Bob Dill, founder and publisher of The Times Examiner, received the Judah P. Benjamin award No. 406 from Winnie Davis Chapter No. 442, United Daughters of the Confederacy. The award was presented by Mrs. Dona Morgan, President of Winnie Davis No. 442, UDC in Greenville at a joint meeting of the Winnie Davis Chapter and the Greenville 16th Regiment SCV Camp 36.
The Award and Certificate presented to Dill recognizes outstanding endeavors characterized by the publishing of feature articles that honor the South and the Confederacy.
Martha Rogers Van Schaick, President General, UDC and Jeanell R. Kutterer, General Chairman, Judah P. Benjamin Committee signed the award certificate.
The objectives of the United Daughters of the Confederacy are Historical, Educational, Benevolent, Memorial and Patriotic. In keeping with these objectives, this award is given in memory of the contributions of the great Confederate statesman Judah P. Benjamin and to honor individuals for their outstanding civic, educational, environmental, humanitarian, or patriotic endeavors and achievements, not necessarily related to the Confederacy. By recognizing worthy men and women, the organization exhibits love of country and commitment to help make our nation great.
This award was presented to Mr. Dill for his significant contributions to the United States of America. Mr. Dill has made significant contributions to the true Cause of the South with his honest and favorable reporting of the activities of the many local heritage organizations. His work is recognized and sincerely appreciated by the members of these organizations. He also reports fairly on the political situation locally and nationally. The award is well-deserved.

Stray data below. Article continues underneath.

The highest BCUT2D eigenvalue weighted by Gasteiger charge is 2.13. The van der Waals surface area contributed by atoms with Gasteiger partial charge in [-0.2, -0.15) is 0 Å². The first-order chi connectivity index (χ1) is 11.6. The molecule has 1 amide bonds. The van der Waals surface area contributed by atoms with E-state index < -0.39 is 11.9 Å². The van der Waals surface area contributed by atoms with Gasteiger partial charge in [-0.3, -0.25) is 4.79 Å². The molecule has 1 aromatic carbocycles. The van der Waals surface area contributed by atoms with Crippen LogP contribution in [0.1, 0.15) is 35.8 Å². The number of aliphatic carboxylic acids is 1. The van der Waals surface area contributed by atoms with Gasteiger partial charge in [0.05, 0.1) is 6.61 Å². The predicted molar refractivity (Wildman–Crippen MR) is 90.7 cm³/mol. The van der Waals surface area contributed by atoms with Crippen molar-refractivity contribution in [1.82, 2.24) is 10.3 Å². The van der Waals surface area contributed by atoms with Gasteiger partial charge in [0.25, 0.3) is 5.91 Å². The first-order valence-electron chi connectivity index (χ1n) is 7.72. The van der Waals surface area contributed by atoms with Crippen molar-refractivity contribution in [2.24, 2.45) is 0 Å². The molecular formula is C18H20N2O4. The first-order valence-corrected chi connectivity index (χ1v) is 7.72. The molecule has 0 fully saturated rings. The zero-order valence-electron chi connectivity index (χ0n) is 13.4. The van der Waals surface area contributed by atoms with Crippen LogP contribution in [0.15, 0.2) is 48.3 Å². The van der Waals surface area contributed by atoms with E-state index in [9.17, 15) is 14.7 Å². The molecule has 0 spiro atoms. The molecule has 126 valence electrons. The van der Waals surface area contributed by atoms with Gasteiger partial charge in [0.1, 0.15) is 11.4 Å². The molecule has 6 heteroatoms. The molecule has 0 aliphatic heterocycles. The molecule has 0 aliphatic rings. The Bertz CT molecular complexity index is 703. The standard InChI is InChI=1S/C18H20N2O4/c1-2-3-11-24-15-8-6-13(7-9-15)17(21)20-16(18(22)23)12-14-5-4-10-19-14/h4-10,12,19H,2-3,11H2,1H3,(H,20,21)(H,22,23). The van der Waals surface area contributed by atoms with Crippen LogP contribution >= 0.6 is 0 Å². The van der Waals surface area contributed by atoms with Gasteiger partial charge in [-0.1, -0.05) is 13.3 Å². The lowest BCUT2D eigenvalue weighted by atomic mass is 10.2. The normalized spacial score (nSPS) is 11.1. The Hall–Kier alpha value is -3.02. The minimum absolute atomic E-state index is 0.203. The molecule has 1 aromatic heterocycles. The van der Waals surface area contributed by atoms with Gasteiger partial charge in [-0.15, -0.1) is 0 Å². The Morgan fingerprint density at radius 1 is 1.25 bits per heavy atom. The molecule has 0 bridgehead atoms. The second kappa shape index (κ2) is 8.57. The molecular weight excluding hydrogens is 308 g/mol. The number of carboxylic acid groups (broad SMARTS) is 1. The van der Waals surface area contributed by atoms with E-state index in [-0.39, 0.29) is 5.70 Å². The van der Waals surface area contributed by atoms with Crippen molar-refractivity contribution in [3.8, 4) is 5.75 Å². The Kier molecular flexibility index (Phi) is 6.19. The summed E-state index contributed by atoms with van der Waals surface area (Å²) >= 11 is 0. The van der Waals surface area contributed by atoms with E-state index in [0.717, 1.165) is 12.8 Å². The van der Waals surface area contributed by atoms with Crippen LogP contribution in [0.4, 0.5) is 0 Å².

Judah Philip Benjamin was born in Christianstead, Virgin Islands, August 6, 1811,to English-Jewish parents. He was considered to be the most brilliant member of President Jefferson Davis’ cabinet. By 1840, he was a successful attorney. Elected to the U. S. Senate from Louisiana in 1852, he soon gained a reputation as an eloquent and persuasive speaker. In early February 1861, he resigned his seat in the Senate and later that month accepted an appointment as Attorney General by President Davis.
On September 17, 1861, he replaced Leroy Pope Walker as Secretary of War. In March 1862, George W. Randolph replaced Benjamin as Secretary of War. President Davis then appointed him Secretary of State.
Following the war, he went to London and became a barrister in 1866. He quickly rose to Queen’s Counsel of Lancashire County, and became very successful. He retired in 1883. Though brilliant, he never allowed his quick grasp of ideas or affairs to substitute for a solid background of facts. In retrospect, President Davis called him “a master of law, and the most accomplished statesman I have ever known.” Judah P. Benjamin died on May 6, 1884, in Paris, France.